Cross-posted at Ms.

Kelly V. suggested that I check out the book Traffic: Why We Drive the Way We Do (and What It Says about Us), by Tom Vanderbilt. The book is fascinating, covering everything from individual-level psychological and perceptual factors that affect our driving to system-level issues like why building additional roads often simply creates more traffic rather than alleviating it.

Among other things, it turns out that there are clear gender patterns in our driving; in particular, women do more driving as part of their family responsibilities. As Alan Pisarski, a traffic policy consultant, explains,

If you look at trip rates by male versus female, and look at that by size of family…the women’s trip rates vary tremendously by size of family. Men’s trip rates look as if they didn’t even know they had a family. The men’s trip rates are almost independent of family size. What it obviously says is that the mother’s the one doing all the hauling. (p. 135)

Nancy McGuckin and Yukiko Nakamoto looked at “trip chaining,” or making short stops on the way to or from work. They report that women tend to work closer to home (measured “as the crow flies,” or the great circle distance — GCD) than men in the same occupational categories (McGuckin and Nakamoto, p. 51)):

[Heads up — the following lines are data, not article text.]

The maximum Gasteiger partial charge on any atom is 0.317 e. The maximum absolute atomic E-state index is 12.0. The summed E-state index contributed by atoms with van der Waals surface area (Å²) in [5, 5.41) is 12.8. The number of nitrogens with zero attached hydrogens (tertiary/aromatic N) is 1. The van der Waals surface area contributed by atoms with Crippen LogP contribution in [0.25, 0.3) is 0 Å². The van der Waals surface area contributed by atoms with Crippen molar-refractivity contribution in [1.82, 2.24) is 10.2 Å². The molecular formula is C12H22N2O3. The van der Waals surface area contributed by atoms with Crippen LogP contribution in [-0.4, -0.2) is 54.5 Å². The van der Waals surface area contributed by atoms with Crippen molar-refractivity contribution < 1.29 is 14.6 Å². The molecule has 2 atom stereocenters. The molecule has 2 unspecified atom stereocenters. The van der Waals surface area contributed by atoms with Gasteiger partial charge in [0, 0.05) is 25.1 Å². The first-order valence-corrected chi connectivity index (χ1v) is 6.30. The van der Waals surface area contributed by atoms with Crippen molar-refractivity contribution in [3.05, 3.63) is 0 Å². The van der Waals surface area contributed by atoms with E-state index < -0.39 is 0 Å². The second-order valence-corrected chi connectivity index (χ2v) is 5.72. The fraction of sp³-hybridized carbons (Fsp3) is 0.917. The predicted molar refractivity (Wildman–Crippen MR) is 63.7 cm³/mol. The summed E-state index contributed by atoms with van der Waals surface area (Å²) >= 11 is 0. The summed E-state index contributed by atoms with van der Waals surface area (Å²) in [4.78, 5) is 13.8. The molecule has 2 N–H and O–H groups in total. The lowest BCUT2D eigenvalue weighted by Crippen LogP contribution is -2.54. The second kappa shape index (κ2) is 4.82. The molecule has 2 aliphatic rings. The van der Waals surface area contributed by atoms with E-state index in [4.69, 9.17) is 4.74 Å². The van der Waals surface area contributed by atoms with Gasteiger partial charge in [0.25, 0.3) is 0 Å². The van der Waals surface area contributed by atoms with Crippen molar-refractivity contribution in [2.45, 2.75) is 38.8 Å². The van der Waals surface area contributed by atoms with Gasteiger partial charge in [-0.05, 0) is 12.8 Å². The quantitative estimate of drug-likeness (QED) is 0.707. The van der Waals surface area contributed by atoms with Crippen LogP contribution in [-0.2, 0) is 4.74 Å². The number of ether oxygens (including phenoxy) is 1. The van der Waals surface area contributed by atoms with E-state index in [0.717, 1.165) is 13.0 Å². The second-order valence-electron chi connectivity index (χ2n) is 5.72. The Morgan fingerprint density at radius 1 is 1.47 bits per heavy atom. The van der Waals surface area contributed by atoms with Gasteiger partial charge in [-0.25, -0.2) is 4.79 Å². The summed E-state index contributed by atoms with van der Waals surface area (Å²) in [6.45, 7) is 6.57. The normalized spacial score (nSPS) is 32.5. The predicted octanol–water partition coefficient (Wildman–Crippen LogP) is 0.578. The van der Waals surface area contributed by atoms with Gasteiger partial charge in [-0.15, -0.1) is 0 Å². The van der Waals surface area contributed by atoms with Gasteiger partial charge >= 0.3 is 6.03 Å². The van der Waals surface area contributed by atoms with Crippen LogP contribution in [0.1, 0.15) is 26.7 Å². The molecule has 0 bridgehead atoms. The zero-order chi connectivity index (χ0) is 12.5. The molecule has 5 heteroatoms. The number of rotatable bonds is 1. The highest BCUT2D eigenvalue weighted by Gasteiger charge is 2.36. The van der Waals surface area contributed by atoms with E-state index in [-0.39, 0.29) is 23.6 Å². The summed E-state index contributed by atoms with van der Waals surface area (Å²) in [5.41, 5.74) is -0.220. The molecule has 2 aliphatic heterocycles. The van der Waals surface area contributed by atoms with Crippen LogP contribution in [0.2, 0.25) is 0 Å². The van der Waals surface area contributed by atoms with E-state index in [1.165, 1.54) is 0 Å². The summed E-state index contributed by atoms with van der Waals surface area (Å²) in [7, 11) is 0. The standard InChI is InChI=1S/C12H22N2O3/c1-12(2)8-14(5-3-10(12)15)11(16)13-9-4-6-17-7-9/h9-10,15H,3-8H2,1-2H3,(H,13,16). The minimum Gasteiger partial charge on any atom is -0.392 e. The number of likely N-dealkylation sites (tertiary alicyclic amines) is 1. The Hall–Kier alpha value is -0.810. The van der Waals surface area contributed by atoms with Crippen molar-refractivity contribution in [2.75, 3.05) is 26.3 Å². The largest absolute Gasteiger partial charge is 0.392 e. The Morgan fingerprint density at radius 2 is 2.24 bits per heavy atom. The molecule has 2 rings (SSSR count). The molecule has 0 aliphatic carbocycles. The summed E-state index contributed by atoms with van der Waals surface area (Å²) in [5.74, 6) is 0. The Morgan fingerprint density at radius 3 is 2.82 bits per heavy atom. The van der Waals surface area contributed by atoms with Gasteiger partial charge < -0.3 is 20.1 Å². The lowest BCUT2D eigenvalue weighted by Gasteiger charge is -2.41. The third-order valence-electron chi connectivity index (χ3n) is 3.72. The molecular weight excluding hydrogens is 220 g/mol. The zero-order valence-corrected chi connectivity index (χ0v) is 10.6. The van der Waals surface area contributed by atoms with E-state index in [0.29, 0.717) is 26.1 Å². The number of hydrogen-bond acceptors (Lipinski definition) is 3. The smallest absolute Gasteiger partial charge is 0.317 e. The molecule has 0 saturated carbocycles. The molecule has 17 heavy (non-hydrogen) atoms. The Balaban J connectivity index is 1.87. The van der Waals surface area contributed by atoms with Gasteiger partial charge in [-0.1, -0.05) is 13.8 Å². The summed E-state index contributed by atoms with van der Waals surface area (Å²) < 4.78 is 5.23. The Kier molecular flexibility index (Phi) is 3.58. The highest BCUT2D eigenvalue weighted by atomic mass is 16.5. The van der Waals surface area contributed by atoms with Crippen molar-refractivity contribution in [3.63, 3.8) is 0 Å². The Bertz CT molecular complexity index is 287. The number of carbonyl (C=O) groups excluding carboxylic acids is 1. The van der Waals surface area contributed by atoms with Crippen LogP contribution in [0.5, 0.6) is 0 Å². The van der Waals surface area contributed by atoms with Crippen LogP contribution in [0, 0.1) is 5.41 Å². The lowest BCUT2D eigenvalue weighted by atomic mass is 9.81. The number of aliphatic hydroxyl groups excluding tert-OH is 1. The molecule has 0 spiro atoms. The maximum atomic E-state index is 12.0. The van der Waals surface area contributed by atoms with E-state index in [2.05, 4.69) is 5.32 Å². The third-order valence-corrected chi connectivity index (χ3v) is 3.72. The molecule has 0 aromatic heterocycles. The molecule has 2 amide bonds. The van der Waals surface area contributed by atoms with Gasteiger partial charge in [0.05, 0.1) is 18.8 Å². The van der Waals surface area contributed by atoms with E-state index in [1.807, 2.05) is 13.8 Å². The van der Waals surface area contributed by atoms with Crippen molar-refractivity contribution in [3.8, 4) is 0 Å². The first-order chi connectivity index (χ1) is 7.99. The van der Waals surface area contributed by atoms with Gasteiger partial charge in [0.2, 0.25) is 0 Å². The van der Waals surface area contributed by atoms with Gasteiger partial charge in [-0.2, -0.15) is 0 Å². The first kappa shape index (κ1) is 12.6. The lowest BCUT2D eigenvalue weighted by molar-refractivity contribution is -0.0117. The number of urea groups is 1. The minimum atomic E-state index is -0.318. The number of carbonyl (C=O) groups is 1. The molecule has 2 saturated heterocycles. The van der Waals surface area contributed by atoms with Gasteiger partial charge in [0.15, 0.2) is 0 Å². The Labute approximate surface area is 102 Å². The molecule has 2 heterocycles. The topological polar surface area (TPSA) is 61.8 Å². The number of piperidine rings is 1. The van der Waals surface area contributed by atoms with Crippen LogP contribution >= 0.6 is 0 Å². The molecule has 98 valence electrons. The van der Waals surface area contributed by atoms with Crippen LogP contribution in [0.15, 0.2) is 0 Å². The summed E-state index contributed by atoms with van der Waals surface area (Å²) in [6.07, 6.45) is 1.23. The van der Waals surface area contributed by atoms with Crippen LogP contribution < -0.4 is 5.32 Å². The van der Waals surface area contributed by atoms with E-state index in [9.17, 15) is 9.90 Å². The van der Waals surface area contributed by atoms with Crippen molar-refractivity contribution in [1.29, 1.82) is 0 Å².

Research suggests a couple of possibilities for this pattern. Women, taking into account their family responsibilities, may look for closer jobs than men do so it will be easier to balance work and home life. It may also be that the types of jobs women are more likely to hold are more decentralized than men’s jobs and so more likely to be found closer to residential neighborhoods (although the graph above is broken down by occupational category, we see significant gender segregation in jobs within those broad categories).

Overall, men drive more total miles, and spend more time driving, per day, but women make more trips, particularly once they have children (p. 51):


Women are more likely to engage in trip chaining, and men and women differ in the types of stops they make. Men and women both stop to grab meals or coffee for themselves (in fact, the increase in these types of stops by men is so striking it earned a name, the “Starbucks effect”). However, more of the stops women make are to “serve passengers” — that is, going somewhere only because the passenger needs to, such as dropping a child off at school or childcare — or to complete shopping or family errands (p. 54):

Overall, 2.7 million men and 4.3 million women pick up or drop off (or both) a child during their work commute, according to federal data. Among households with two working parents who commute, women make 66% of the trips for drop offs/pick ups (p. 53)

This next graph isn’t related, but I’m throwing it in as a bonus. Sirkku Laapotti found that in both 1978 and 2001, men rated their own driving skills higher, on average, than women rated theirs…but both sexes thought they were way better drivers than people in 1978 did:

[Both papers are from Research on Women's Issues in Transportation --- Report of a Conference. Volume 2: Technical Papers. Conference Proceedings 35 (2005). Washington, D.C.: Transportation Research Board. The McGuckin and Nakamoto paper, "Differences in Trip Chaining by Men and Women," is found on p. 49-56. Laapotti's paper, "What Are Young Female Drivers Made Of? Differences in Driving Behavior and Attitudes of Young Women and Men in Finland," is on p. 148-154.]

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